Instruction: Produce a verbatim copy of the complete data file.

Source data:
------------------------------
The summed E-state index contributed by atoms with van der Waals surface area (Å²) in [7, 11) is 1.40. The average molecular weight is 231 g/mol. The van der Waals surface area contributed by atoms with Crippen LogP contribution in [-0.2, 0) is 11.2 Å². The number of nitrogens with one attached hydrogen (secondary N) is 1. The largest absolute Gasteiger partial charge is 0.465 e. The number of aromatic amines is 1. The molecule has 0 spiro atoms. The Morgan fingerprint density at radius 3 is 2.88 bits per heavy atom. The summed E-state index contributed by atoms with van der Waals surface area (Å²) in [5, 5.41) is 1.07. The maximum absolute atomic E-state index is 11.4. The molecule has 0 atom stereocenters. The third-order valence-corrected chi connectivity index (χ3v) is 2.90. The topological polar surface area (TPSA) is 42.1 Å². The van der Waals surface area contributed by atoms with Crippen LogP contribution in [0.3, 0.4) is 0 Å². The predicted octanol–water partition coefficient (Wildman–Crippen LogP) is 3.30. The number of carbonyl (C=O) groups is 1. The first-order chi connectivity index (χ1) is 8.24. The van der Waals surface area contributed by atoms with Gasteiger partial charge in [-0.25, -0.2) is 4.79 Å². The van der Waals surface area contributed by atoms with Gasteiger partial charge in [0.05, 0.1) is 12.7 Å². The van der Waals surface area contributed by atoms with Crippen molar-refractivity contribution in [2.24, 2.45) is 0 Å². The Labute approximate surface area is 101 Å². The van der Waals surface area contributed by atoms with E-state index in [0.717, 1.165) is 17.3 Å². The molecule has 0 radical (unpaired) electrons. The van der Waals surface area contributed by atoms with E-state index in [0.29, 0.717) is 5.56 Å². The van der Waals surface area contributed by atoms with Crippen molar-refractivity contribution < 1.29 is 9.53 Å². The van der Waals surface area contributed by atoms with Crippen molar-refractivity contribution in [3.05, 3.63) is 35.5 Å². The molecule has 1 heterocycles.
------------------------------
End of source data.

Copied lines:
The summed E-state index contributed by atoms with van der Waals surface area (Å²) in [7, 11) is 1.40. The average molecular weight is 231 g/mol. The van der Waals surface area contributed by atoms with Crippen LogP contribution in [-0.2, 0) is 11.2 Å². The number of nitrogens with one attached hydrogen (secondary N) is 1. The largest absolute Gasteiger partial charge is 0.465 e. The number of aromatic amines is 1. The molecule has 0 spiro atoms. The Morgan fingerprint density at radius 3 is 2.88 bits per heavy atom. The summed E-state index contributed by atoms with van der Waals surface area (Å²) in [5, 5.41) is 1.07. The maximum absolute atomic E-state index is 11.4. The molecule has 0 atom stereocenters. The third-order valence-corrected chi connectivity index (χ3v) is 2.90. The topological polar surface area (TPSA) is 42.1 Å². The van der Waals surface area contributed by atoms with Crippen LogP contribution in [0.3, 0.4) is 0 Å². The predicted octanol–water partition coefficient (Wildman–Crippen LogP) is 3.30. The number of carbonyl (C=O) groups is 1. The first-order chi connectivity index (χ1) is 8.24. The van der Waals surface area contributed by atoms with Gasteiger partial charge in [-0.25, -0.2) is 4.79 Å². The van der Waals surface area contributed by atoms with Gasteiger partial charge in [0.05, 0.1) is 12.7 Å². The van der Waals surface area contributed by atoms with Crippen molar-refractivity contribution in [2.24, 2.45) is 0 Å². The Labute approximate surface area is 101 Å². The van der Waals surface area contributed by atoms with E-state index in [0.717, 1.165) is 17.3 Å². The molecule has 0 radical (unpaired) electrons. The van der Waals surface area contributed by atoms with E-state index in [0.29, 0.717) is 5.56 Å². The van der Waals surface area contributed by atoms with Crippen molar-refractivity contribution < 1.29 is 9.53 Å². The van der Waals surface area contributed by atoms with Crippen molar-refractivity contribution in [3.05, 3.63) is 35.5 Å². The molecule has 1 heterocycles.